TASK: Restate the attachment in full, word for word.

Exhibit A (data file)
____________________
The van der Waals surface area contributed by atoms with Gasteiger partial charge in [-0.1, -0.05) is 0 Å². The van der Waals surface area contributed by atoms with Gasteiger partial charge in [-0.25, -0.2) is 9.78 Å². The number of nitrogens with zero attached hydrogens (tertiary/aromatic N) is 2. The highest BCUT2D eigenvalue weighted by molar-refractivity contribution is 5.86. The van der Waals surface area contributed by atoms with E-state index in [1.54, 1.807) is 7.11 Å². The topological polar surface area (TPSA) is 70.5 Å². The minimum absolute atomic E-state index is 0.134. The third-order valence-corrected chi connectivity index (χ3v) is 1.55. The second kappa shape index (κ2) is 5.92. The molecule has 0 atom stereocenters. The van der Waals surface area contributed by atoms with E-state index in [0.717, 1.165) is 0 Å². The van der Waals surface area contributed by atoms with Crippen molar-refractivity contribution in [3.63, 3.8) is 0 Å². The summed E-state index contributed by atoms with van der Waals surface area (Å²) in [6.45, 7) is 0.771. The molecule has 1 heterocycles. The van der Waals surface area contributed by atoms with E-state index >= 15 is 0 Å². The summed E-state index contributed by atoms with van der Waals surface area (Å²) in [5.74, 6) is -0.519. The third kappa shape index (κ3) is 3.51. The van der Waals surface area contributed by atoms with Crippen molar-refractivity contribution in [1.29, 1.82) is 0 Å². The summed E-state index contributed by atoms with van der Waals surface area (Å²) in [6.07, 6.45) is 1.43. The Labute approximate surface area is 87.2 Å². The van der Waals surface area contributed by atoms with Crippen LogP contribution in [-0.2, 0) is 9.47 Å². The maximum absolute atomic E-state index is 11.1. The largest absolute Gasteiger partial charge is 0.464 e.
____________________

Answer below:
The van der Waals surface area contributed by atoms with Gasteiger partial charge in [-0.1, -0.05) is 0 Å². The van der Waals surface area contributed by atoms with Gasteiger partial charge in [-0.25, -0.2) is 9.78 Å². The number of nitrogens with zero attached hydrogens (tertiary/aromatic N) is 2. The highest BCUT2D eigenvalue weighted by molar-refractivity contribution is 5.86. The van der Waals surface area contributed by atoms with E-state index in [1.54, 1.807) is 7.11 Å². The topological polar surface area (TPSA) is 70.5 Å². The minimum absolute atomic E-state index is 0.134. The third-order valence-corrected chi connectivity index (χ3v) is 1.55. The second kappa shape index (κ2) is 5.92. The molecule has 0 atom stereocenters. The van der Waals surface area contributed by atoms with E-state index in [0.717, 1.165) is 0 Å². The van der Waals surface area contributed by atoms with Crippen molar-refractivity contribution in [3.63, 3.8) is 0 Å². The summed E-state index contributed by atoms with van der Waals surface area (Å²) in [6.45, 7) is 0.771. The molecule has 1 heterocycles. The van der Waals surface area contributed by atoms with E-state index >= 15 is 0 Å². The summed E-state index contributed by atoms with van der Waals surface area (Å²) in [5.74, 6) is -0.519. The third kappa shape index (κ3) is 3.51. The van der Waals surface area contributed by atoms with Crippen molar-refractivity contribution in [1.29, 1.82) is 0 Å². The summed E-state index contributed by atoms with van der Waals surface area (Å²) in [6.07, 6.45) is 1.43. The Labute approximate surface area is 87.2 Å². The van der Waals surface area contributed by atoms with Crippen LogP contribution in [-0.2, 0) is 9.47 Å². The maximum absolute atomic E-state index is 11.1. The largest absolute Gasteiger partial charge is 0.464 e.